Monday, January 29, 2007

What did I tell you?

World's Oldest Person Dies...again

The curse is unstoppable! Watch out, Yone Minagawa!

Wednesday, January 24, 2007

Couldn't he try a little harder?

The trouble with being named the world's oldest person is that it carries with it a curse...

World's Oldest person dies at 115

Monday, January 15, 2007

The Devil's Law Dictionary - Entry one

So far in Torts, we have spent the bulk of our time learning about negligence. One key aspect of negligence law, as we are learning, is determining whether the defendant owed a duty of care to the plaintiff. In Canada, there is a test (known variously through time and space as the Anns, Anns/Kamloops, Kamloops, and Cooper tests - for reasons that I will not get into) for determining whether such a duty exists. It is a two-step procedure, the first step (essentially) being to assess if a duty exists, and the second being whether there are any policy reasons why this duty should be negated. One such reason is 'indeterminate liability' - basically, the court says "if we let you sue, even though the defendant owed you a duty, there is nothing stopping just about anybody from suing, so you can't do it."

The lesson for the Devil's Law Dictionary:

Indeterminate Liability (n) - If you are not going to fulfill a duty, make sure you owe it to as many people as possible.

Monday, January 8, 2007

Second-half kickoff

Well, Christmas break is over - gone are the days of the things that truly matter; the three F's - family, friends, forgetting everything learned in fall semester...and it's back to class today.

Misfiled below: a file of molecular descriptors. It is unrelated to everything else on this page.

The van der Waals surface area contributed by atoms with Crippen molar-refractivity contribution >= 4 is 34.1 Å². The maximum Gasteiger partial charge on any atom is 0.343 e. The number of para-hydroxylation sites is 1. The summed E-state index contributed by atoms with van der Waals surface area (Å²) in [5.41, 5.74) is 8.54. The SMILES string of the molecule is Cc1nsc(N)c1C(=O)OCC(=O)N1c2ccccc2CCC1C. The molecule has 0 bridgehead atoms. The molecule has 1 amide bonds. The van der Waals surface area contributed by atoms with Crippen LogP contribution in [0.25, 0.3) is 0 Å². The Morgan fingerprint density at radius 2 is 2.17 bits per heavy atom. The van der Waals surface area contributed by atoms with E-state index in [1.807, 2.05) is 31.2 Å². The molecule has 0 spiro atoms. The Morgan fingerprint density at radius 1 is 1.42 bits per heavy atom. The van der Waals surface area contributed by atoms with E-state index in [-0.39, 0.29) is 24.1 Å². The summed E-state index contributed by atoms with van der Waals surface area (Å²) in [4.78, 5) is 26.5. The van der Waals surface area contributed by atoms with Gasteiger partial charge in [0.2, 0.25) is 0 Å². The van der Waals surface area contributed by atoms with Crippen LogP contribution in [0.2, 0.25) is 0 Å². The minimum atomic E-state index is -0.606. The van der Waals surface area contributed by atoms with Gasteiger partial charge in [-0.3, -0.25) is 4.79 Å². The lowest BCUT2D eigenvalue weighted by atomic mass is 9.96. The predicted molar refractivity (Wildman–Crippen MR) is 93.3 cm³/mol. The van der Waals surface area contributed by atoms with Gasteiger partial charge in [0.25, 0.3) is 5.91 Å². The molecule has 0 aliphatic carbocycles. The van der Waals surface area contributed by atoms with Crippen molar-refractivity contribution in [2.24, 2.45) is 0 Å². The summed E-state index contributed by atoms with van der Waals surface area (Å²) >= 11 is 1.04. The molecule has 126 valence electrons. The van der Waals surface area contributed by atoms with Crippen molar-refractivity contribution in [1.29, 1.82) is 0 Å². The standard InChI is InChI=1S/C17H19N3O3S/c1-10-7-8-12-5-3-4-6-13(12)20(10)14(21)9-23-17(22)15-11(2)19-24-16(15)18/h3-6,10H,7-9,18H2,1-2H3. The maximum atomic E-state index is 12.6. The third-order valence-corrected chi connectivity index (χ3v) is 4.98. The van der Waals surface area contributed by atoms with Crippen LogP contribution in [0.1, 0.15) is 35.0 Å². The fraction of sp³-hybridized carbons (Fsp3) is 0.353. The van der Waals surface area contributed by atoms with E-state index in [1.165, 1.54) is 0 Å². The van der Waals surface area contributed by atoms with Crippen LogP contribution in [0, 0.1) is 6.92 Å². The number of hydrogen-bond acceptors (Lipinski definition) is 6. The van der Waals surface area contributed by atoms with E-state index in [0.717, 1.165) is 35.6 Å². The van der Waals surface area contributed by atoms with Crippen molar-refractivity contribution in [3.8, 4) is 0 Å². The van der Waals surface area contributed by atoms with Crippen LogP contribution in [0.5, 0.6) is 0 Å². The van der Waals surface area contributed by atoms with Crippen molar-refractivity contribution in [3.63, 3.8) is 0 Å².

A fresh breath of air in Constitutional law today; instead of having a lecture, we were eased into the semester with our meager exam marks (which thankfully didn't add a fourth 'F' to the list enumerated above) and suggestions on how to improve upon them come April. It's still better than continually re-organizing a warehouse, which is what I spent the past three weeks doing.

Well, it wasn't that bad - I wasn't feeling all that great when I wrote the Constitutional exam - I was content with it after leaving the exam, but I hadn't hit my exam-writing stride (which lost wind by the time I wrote Property) yet. So, to get a reasonably above-average mark seems OK, even if it only sets me up for disappointment when the rest of them roll in over the next little while.

The next week will be spent trying to learn how to read law books again, as well as trying to recapture a fragment of the greatness that I firmly believed that I possibly possessed going into the second week of exams. Then, it's only 12 more weeks of class until April exams!